of natural justice causing substantial and grave injustice to parties or
raising an important principle of industrial law requiring elucidation and
final decision by this Court or disclosing such other exceptional or special
circumstances which merit the consideration of this Court." "The
portion of the award with which we are concerned does not raise any important
principle of law requiring elucidation and final decision by this Court.
Nor does it disclose any exceptional or
special circumstances which merit decision by this Court. On a question like
this, where the Tribunal, on a consideration of all the materials placed before
it and having regard to the overall picture came to a conclusion, we do not
think this Court should interfere." Circumspection and circumscription
must therefore induce us to interfere with the award under challenge only if
extraordinary flaws or grave injustice or other recognised grounds are made
out. This perspective is sufficient in itself to dispose of the two tiny items
of dispute bearing on warm coats and canteen allowance. Even so, we will
briefly refer to them.
The canteen staff claimed allowance of 50
paise per working day. There are two canteens, one for officers and the other
for the subordinate staff. While the staff of the officers' canteen are drawing
the dietary allowance of SO paise, the employees of the staff canteen are
denied this paltry sum. There is no reasonable basis for this invidious
treatment and we find no ground to interfere with the Tribunal's direction that
'the company should pay tiffin allowance at the rate of 50 paise per working
days to the employees in the staff canteen'. Of course, if they take free food
from the canteen they will be ineligible for the allowance since they cannot
Equally untenable is the grievance against
warm coats supplied to the subordinate staff. It is common case that the
management does supply warm coats to Jamadars, gate- darwans and inspectors but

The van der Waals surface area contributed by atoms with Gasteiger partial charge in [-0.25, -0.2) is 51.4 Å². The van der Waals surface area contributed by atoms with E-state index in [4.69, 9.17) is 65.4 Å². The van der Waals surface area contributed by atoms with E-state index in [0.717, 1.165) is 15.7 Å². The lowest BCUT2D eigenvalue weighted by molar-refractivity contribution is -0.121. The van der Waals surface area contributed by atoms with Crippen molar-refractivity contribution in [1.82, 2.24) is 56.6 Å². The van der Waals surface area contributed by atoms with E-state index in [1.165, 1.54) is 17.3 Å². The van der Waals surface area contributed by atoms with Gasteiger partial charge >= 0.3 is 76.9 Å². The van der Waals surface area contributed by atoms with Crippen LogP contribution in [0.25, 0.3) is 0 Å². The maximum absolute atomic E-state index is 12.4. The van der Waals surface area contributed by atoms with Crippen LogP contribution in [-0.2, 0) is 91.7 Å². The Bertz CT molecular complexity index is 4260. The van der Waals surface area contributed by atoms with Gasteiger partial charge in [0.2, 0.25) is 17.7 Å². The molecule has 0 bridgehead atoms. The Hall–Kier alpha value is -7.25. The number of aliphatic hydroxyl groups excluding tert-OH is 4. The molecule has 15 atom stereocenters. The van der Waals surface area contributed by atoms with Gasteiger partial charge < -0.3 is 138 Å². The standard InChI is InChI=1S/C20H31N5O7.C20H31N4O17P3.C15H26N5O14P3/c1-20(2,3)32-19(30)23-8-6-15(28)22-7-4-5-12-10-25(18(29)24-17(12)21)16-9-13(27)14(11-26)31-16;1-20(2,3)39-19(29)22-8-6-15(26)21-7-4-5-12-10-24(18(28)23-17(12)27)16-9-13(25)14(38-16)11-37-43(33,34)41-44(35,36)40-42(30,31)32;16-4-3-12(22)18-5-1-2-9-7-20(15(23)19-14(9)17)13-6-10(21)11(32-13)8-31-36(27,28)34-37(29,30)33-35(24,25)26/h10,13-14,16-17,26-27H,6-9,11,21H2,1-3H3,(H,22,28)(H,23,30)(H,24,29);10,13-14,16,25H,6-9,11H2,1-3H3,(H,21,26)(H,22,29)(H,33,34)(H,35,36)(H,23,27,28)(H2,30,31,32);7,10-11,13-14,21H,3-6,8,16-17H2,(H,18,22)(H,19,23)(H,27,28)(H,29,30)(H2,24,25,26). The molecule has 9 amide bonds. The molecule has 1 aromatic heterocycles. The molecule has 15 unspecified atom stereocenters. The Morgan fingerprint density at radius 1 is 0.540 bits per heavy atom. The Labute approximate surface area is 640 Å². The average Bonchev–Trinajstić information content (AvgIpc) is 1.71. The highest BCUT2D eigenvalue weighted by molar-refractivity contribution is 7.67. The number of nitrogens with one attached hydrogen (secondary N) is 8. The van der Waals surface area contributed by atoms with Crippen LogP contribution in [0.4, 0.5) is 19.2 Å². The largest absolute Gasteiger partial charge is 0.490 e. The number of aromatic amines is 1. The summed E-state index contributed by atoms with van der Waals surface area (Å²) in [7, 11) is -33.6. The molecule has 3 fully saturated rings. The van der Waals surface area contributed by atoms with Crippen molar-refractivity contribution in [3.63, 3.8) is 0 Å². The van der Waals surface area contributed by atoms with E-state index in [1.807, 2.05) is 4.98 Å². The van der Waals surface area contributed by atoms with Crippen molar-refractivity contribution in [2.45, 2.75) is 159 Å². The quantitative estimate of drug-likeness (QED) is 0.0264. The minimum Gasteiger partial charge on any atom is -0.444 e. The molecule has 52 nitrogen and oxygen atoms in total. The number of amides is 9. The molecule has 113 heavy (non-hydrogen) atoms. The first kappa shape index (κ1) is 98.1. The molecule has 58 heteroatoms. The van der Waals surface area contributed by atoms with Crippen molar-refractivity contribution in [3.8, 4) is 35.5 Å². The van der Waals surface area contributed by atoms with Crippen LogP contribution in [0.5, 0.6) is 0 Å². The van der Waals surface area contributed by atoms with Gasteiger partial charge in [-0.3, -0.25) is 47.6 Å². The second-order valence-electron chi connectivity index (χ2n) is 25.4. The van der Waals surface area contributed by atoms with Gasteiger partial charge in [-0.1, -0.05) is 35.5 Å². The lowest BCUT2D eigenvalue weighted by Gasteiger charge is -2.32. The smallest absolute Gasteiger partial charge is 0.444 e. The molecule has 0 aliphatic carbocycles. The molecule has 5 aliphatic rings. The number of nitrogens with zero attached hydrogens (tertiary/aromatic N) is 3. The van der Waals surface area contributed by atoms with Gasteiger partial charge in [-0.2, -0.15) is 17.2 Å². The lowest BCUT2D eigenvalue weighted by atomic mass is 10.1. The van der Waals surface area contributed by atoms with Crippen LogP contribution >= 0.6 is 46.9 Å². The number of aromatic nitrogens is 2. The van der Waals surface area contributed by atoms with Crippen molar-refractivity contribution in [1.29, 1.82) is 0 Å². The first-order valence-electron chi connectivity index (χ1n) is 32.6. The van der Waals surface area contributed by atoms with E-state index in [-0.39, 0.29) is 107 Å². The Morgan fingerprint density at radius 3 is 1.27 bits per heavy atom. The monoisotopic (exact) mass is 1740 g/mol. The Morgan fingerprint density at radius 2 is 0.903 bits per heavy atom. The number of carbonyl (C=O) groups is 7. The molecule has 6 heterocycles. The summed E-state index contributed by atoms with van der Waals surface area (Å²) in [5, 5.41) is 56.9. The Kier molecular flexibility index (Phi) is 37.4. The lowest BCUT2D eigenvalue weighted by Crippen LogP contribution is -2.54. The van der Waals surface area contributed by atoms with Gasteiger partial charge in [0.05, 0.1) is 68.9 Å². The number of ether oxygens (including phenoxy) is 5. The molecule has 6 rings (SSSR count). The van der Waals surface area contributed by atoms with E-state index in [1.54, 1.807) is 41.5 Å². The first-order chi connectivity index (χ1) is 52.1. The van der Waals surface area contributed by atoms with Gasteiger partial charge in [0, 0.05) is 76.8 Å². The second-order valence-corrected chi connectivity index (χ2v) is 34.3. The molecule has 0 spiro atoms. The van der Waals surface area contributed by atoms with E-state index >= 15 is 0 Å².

does not extend this warm facility to darwans and delivery peons Calcutta.
(1) A1.I.R. 1972 S. C. 1552, 1554. (2) 
136,141 16-L390 SCI/76 232 cold does not
spare either category and therefore no climatic distiction can be made between
the two. True it is that in the charter of demands warm coats were claimed only
for those employees who delivered newspapers. Even of the dispute referred to
the Tribunal is in wider terms and we are satisfied that the award calls for no
interference when it states 'that all the members of the subordinate staff
should be supplied with warm coats'. Of course, it need hardly be said that
these employees cannot claim warm jerseys over and above coats.
The bone of contention between the parties
bears upon the wages during the strike period. We have already indicated that
the award crystallizes a discretionary conclusion reached after a survey of all
the facts and animated by a sense of broad justice. The Tribunal had something
to say against the workers and the management and felt impelled to state:
"I find that both the parties were at
fault. That being, the position I am of opinion that both the parties should be
held responsible for the delay in the matter of the with drawing of the
lock-out. In these circumstances, I am of opinion that the company should pay half
the wages to the employees during the period from 20th September 1966 to 7th
November 1966." Captious criticisms apart, the conspectus of relevant